Businesses aim to blunt increase in power rates

Lower prices sought for deregulated electricity

March 04, 2004|By Jennifer McMenamin | Jennifer McMenamin,SUN STAFF

With the end of price limits on electricity for commercial customers months away, more than a dozen Carroll County businesses have signed up with a purchasing group organized by the local Chamber of Commerce in an effort to increase their buying power and potentially save thousands of dollars a year on utility bills.

The Carroll County Chamber of Commerce is accepting applications to join its electricity cooperative through 4 p.m. tomorrow. Applicants must be members of the chamber and pay a one-time, $250 fee.

"The way it works is we pool all of the usage to get a better rate," Chamber President Bonnie J. Grady said. "If you have 10 companies pooling all their kilowatts instead of just one applying on their own, that enables them to negotiate a better price for a longer term.

"I like to call it power in numbers," she added. "The more numbers we have, the better price we get on the power."

Members and nonmember businesses are invited to attend a presentation about electricity deregulation, businesses' options and the chamber's electricity co-op at 3 p.m. today at the county Health Department, 290 S. Center St. in Westminster.

This fast-approaching choice in utility providers has been looming since the Maryland General Assembly passed an electricity deregulation law in 1999, moving away from a system of tightly regulated rates and opening up the industry to competitive pricing.

To smooth the transition and protect against price spikes, state utilities agreed to limit rates for specified periods. While the caps insulated customers from a volatile energy market, they also kept rates artificially low, making it difficult for other electric suppliers to compete with local utilities.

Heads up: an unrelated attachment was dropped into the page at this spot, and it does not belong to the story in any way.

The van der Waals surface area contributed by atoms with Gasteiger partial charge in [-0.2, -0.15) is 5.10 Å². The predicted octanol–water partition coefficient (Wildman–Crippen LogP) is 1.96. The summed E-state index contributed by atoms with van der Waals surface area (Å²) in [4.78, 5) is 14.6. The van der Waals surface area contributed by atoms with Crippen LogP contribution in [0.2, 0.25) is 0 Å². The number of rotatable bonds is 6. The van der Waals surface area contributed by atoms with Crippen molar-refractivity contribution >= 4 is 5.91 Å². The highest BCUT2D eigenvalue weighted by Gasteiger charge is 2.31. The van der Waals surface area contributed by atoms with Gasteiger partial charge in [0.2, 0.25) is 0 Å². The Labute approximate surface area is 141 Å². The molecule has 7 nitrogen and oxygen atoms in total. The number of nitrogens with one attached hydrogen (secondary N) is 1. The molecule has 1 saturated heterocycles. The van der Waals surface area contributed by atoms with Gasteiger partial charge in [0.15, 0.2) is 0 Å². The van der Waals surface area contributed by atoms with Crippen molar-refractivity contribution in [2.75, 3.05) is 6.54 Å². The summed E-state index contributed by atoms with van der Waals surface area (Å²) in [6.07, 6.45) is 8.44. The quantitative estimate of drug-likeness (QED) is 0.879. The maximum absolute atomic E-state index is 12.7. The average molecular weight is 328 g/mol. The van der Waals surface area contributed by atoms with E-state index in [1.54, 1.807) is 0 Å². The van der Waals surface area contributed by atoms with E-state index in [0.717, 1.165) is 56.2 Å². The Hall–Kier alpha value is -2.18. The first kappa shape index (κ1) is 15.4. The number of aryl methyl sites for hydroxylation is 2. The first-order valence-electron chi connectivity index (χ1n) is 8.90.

Those caps expire July 1 for commercial customers in Carroll County and other areas served by Baltimore Gas and Electric Co. and by Potomac Electric Power Co. They expire June 1 for customers served by Conectiv Power Delivery on the Eastern Shore. The caps are to be lifted in January for commercial customers in Allegheny Power Co.'s service territory in Western Maryland.

Rate caps for residential customers will end in Pepco's service area at the end of June, followed by BGE's residential customers in 2006 and Allegheny Power's customers in 2008.

Experts have predicted that before customers enjoy any benefits of deregulation-sparked competition, they'll likely see a steep increase in rates, from 9 percent to 15 percent, as the market - rather than regulators - begins setting prices.

Aiming to cushion that blow, chambers of commerce and trade associations in Maryland have organized electricity cooperatives to shop for business operators' electrical power as a group.

Between 15 and 20 Carroll businesses have signed on with the chamber's cooperative, Grady said. Another 150 to 200 business representatives have attended the nonprofit organization's informational meetings about deregulation and the purchasing group.

Municipal leaders in New Windsor have signed up to buy the town's electrical power through the co-op, and the Westminster Common Council unanimously voted last month to join the cooperative on a conditional basis while researching whether a better use of the city's electricity budget can be found. The city has paid about $800,000 for electricity each year.

Roy Carper of LAI Cos., a manufacturing firm in Westminster, said company officials did not hesitate to join the chamber's electricity co-op.

"I've worked as a buyer over the years, and I've bought a lot of commodities, but I've never had to shop for electricity," said Carper, the firm's corporate information officer. "We were coming into it blind, so this gave us some direction."

Carper was "a little nervous" about what might happen to the firm's $10,000 monthly utility bills after deregulation. With 40 employees divided among three shifts, LAI Cos. works around the clock.

Chamber leaders have told members of the co-op to expect their electrical rates to increase between 5 percent and 12 percent after July 1, Carper said. He said he estimated any rate increase likely would have been twice that estimate without the chamber's cooperative.

"It does pool purchasing power and gives us some safety in numbers," Carper said. " ... It's nice to be a part of something a little bit bigger than who you are."

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